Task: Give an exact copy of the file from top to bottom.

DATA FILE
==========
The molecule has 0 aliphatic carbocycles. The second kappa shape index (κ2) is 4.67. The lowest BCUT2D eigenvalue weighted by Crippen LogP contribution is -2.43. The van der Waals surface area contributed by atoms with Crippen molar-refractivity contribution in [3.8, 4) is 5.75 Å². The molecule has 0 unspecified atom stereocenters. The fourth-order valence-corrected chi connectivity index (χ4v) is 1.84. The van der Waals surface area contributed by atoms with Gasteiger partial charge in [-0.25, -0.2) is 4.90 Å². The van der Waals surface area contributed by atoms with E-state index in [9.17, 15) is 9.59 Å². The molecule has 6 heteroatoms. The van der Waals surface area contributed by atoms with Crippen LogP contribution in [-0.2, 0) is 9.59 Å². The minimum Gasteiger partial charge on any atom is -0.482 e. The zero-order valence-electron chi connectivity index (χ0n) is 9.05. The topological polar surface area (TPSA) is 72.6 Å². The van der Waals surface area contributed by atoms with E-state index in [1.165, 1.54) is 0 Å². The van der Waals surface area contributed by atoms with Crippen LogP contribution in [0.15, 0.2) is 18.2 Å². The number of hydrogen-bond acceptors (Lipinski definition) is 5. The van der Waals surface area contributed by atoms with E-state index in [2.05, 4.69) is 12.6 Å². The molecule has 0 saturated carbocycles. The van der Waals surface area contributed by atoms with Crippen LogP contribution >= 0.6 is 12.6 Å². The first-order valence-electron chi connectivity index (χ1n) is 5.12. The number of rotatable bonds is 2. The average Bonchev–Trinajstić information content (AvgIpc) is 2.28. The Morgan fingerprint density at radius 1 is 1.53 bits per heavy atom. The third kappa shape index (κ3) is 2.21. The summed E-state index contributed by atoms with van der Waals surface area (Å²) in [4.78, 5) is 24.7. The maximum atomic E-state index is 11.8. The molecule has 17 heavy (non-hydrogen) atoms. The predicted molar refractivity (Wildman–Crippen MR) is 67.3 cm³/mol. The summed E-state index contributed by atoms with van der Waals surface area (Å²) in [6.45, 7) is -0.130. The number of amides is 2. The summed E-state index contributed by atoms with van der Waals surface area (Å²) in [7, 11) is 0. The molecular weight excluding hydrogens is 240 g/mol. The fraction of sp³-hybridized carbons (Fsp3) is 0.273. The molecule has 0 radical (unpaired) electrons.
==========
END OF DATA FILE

The molecule has 0 aliphatic carbocycles. The second kappa shape index (κ2) is 4.67. The lowest BCUT2D eigenvalue weighted by Crippen LogP contribution is -2.43. The van der Waals surface area contributed by atoms with Crippen molar-refractivity contribution in [3.8, 4) is 5.75 Å². The molecule has 0 unspecified atom stereocenters. The fourth-order valence-corrected chi connectivity index (χ4v) is 1.84. The van der Waals surface area contributed by atoms with Gasteiger partial charge in [-0.25, -0.2) is 4.90 Å². The van der Waals surface area contributed by atoms with E-state index in [9.17, 15) is 9.59 Å². The molecule has 6 heteroatoms. The van der Waals surface area contributed by atoms with Crippen LogP contribution in [-0.2, 0) is 9.59 Å². The minimum Gasteiger partial charge on any atom is -0.482 e. The zero-order valence-electron chi connectivity index (χ0n) is 9.05. The topological polar surface area (TPSA) is 72.6 Å². The van der Waals surface area contributed by atoms with E-state index in [1.165, 1.54) is 0 Å². The van der Waals surface area contributed by atoms with Crippen LogP contribution in [0.15, 0.2) is 18.2 Å². The number of hydrogen-bond acceptors (Lipinski definition) is 5. The van der Waals surface area contributed by atoms with E-state index in [2.05, 4.69) is 12.6 Å². The molecule has 0 saturated carbocycles. The van der Waals surface area contributed by atoms with Crippen LogP contribution >= 0.6 is 12.6 Å². The first-order valence-electron chi connectivity index (χ1n) is 5.12. The number of rotatable bonds is 2. The average Bonchev–Trinajstić information content (AvgIpc) is 2.28. The Morgan fingerprint density at radius 1 is 1.53 bits per heavy atom. The third kappa shape index (κ3) is 2.21. The summed E-state index contributed by atoms with van der Waals surface area (Å²) in [4.78, 5) is 24.7. The maximum atomic E-state index is 11.8. The molecule has 17 heavy (non-hydrogen) atoms. The predicted molar refractivity (Wildman–Crippen MR) is 67.3 cm³/mol. The summed E-state index contributed by atoms with van der Waals surface area (Å²) in [6.45, 7) is -0.130. The number of amides is 2. The summed E-state index contributed by atoms with van der Waals surface area (Å²) in [7, 11) is 0. The molecular weight excluding hydrogens is 240 g/mol. The fraction of sp³-hybridized carbons (Fsp3) is 0.273. The molecule has 0 radical (unpaired) electrons.